SP:  My heart aches at General Synod’s Seeds of Hope published in 1991 which resulted in little change over 30 years.  Unconscious bias is ever present in our midst. We need to equip and empower BAME representation and participation in every aspect of our common life at diocesan, deanery, council, committee and board level. Complementarity can only happen when contributions come irrespective of pigmentation.  Our own Archbishops confess that racism is embedded in our church structures, o we need to allow BAME communities to find their voice and play their part.  Every chaplaincy and group has the opportunity to let BAME people through the door, not only to clean brasses and floors.  Imagine if even one BAME person was on every Chaplaincy Council! It would make a significant difference.  This is about complexion and complexity.  God’s gift of colour is both glorious and gory and we need to mentor and educate our congregations and grow BAME leaders. Colour as an identifier is an accident of birth; and holds innate privileges and prejudices.  It’s not “them and us” but us together which works by us all embracing our Christ-like identity which is greater than any one ethnic identity. Perhaps there could be a six-week course rooted in Scripture or resources where foreigners reveal the divine to learn our common heritage in salvation history.

DT: What do you think the Diocese in Europe should be doing on BAME issues?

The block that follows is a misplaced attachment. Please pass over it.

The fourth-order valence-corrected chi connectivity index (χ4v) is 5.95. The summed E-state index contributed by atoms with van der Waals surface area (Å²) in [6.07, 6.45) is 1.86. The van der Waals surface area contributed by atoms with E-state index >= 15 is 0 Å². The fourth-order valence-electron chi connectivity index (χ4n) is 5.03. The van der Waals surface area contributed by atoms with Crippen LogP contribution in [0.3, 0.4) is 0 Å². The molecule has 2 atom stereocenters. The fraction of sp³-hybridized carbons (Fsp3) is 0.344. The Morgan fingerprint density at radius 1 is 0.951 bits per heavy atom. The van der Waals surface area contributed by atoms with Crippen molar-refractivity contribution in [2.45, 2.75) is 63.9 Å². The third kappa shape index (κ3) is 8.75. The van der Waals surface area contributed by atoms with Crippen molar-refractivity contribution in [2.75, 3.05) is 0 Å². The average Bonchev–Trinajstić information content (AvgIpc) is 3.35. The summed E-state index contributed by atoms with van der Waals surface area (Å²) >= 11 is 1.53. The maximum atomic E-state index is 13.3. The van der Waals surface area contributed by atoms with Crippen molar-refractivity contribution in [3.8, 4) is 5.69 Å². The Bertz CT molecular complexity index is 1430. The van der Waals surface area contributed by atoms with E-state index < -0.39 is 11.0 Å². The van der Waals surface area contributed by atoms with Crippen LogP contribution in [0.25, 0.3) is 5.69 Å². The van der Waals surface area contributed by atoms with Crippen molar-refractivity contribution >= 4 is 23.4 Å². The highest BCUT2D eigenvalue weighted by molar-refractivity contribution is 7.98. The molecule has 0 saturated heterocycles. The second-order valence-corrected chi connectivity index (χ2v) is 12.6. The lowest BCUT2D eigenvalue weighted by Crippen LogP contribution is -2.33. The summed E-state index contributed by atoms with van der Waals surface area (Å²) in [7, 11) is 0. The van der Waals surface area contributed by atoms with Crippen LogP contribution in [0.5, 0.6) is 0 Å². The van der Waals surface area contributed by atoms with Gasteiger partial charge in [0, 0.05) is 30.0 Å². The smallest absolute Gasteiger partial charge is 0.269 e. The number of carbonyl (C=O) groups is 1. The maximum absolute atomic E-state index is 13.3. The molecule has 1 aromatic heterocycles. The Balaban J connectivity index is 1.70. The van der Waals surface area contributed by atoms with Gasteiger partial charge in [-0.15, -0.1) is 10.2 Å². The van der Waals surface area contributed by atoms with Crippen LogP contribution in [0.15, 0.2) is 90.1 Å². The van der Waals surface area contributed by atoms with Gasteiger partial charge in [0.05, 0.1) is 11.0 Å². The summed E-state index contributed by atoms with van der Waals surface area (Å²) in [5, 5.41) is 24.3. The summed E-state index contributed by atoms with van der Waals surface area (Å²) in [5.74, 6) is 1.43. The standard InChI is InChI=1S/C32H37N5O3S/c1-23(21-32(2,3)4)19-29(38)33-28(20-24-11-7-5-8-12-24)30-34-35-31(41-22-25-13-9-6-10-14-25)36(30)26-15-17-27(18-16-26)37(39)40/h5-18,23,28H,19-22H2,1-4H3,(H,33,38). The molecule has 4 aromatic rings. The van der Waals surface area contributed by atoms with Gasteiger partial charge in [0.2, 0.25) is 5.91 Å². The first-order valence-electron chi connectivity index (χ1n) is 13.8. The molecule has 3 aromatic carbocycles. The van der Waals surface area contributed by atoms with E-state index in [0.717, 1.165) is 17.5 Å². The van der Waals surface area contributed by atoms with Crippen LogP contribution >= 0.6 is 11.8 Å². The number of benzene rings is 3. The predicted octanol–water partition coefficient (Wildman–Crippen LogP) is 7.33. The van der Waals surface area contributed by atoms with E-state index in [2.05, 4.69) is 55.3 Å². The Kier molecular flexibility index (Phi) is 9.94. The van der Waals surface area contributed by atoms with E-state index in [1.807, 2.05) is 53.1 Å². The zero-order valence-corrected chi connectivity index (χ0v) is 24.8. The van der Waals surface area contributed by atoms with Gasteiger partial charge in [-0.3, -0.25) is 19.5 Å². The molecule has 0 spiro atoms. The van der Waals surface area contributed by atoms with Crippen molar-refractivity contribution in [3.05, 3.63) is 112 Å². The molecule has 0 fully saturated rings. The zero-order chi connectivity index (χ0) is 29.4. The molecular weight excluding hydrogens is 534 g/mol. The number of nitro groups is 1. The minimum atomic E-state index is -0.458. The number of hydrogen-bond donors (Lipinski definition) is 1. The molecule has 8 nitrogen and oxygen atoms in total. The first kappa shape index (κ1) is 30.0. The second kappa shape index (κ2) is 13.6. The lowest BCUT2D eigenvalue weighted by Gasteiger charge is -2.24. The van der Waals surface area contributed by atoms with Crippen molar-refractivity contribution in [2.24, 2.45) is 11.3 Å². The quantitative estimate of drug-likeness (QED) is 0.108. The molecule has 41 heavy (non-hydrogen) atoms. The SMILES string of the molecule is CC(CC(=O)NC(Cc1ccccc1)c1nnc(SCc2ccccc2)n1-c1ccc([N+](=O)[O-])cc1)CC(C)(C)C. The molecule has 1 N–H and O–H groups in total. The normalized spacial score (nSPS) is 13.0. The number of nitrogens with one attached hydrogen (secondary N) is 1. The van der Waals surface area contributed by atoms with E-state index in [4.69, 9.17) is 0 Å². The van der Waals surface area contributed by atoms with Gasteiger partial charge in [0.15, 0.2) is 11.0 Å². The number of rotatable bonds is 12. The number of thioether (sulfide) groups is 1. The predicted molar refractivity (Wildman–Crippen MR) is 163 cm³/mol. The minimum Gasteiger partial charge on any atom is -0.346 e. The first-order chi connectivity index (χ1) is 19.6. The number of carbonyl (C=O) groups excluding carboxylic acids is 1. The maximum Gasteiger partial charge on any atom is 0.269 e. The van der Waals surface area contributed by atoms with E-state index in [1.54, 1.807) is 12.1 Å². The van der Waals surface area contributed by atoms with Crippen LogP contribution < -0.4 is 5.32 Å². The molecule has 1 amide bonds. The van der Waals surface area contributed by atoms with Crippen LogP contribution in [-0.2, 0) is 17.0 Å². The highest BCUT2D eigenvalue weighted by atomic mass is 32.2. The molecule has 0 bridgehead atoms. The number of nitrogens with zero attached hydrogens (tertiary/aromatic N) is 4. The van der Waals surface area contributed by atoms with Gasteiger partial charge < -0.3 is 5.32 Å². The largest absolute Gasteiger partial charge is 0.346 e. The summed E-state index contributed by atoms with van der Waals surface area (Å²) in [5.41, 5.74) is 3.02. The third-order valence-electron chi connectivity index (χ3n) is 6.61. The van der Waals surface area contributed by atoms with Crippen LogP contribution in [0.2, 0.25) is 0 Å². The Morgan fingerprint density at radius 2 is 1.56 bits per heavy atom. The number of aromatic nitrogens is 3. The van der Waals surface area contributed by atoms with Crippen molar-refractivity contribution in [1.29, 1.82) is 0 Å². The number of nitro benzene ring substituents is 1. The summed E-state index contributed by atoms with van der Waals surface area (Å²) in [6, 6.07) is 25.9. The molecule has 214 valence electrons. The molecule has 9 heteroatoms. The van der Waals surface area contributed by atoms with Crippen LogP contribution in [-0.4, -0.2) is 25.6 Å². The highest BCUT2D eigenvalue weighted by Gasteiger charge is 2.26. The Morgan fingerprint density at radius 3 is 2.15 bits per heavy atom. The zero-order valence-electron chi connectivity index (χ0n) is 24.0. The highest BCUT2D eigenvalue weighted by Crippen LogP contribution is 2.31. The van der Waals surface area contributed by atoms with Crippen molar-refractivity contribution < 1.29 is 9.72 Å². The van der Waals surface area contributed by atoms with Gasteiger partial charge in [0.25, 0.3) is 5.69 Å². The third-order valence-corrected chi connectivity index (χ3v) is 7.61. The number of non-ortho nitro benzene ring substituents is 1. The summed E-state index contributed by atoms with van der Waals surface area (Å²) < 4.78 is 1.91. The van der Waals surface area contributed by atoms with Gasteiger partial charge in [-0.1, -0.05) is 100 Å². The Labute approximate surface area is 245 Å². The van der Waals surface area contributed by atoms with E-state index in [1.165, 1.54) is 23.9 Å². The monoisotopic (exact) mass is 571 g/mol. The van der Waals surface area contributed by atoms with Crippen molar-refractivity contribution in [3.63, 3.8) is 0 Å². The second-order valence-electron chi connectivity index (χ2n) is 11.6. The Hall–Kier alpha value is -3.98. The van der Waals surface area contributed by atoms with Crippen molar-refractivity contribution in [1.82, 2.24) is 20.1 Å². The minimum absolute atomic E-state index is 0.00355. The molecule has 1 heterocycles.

AN: BAME is a doing thing, not a talking thing.  The Diocese needs to commit to it. Sometimes, when there is a genuine vocational call, the routes for BAME candidates are limited. 

I can see that finance could be a major problem for some BAME candidate to proceed with the discernment process.  Our work as BAME advisers is just starting.  If we want to “do BAME”, this will sometimes need mission funding channeled towards BAME vocational discernment in cases where BAME candidates or their chaplaincies are struggling with funding. We should try to strategise with Diocesan financing and education. The Diocese needs to commit to finance and without it, it is going to be a problem due to inequality of means among candidates. The Diocese has to be honest about this kind of issue. 

We also need to identify chaplaincies with BAME people, welcoming their gifts, ministries and talents. 

SP: Like discussions on human sexuality and environment, racism also needs to be an ongoing discussion.  The Church should not avoid it.  The more it is avoided; the more the experiences of BAME people are not heard, and the more racism and unconscious bias take hold of both church and society. At Synods and Chaplaincies, we need to celebrate diversity, root out racism and challenge custom and practice which favours one ethnicity over another.

DT: You’re part of a wider Church of England BAME network – what are you learning from other members of this network?

AN: I attended a conference in Leicester organized by the Ministry Division for networking and encouragement of vocations among BAME people.  It was an opportunity to listen to those working in the field including Bishop Guli Francis-Deqhani. From such networking, it is clear that we have the challenge of identifying chaplaincies with BAME communities, and to map out ideas on how to support them. We need materials to tell people of colour they should play their part and also materials to the wider community on the need to talk about race. Unconscious bias should be spoken about.  Silence is part of the problem. We cannot be silent about it, and there is sin in silence.  It is very dangerous, and inclusivity is now urgent.